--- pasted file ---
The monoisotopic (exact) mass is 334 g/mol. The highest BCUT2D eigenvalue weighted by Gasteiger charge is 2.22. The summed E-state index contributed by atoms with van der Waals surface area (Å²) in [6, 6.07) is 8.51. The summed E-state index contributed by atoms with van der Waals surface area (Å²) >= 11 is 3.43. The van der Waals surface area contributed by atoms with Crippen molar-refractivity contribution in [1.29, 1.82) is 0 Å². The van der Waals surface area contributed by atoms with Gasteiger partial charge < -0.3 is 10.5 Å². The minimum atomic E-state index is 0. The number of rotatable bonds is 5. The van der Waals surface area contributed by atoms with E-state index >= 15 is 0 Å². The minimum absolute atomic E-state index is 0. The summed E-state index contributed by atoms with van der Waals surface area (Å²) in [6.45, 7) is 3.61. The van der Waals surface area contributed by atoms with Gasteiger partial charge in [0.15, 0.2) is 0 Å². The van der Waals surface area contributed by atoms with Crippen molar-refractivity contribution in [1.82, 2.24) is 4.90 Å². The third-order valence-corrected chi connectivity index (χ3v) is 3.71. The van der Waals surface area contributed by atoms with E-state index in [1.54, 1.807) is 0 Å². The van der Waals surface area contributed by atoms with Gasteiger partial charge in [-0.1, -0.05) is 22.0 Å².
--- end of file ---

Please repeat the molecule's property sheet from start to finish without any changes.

The monoisotopic (exact) mass is 334 g/mol. The highest BCUT2D eigenvalue weighted by Gasteiger charge is 2.22. The summed E-state index contributed by atoms with van der Waals surface area (Å²) in [6, 6.07) is 8.51. The summed E-state index contributed by atoms with van der Waals surface area (Å²) >= 11 is 3.43. The van der Waals surface area contributed by atoms with Crippen molar-refractivity contribution in [1.29, 1.82) is 0 Å². The van der Waals surface area contributed by atoms with Gasteiger partial charge < -0.3 is 10.5 Å². The minimum atomic E-state index is 0. The number of rotatable bonds is 5. The van der Waals surface area contributed by atoms with E-state index >= 15 is 0 Å². The minimum absolute atomic E-state index is 0. The summed E-state index contributed by atoms with van der Waals surface area (Å²) in [6.45, 7) is 3.61. The van der Waals surface area contributed by atoms with Gasteiger partial charge in [0.15, 0.2) is 0 Å². The van der Waals surface area contributed by atoms with Crippen molar-refractivity contribution in [1.82, 2.24) is 4.90 Å². The third-order valence-corrected chi connectivity index (χ3v) is 3.71. The van der Waals surface area contributed by atoms with E-state index in [1.54, 1.807) is 0 Å². The van der Waals surface area contributed by atoms with Gasteiger partial charge in [-0.1, -0.05) is 22.0 Å².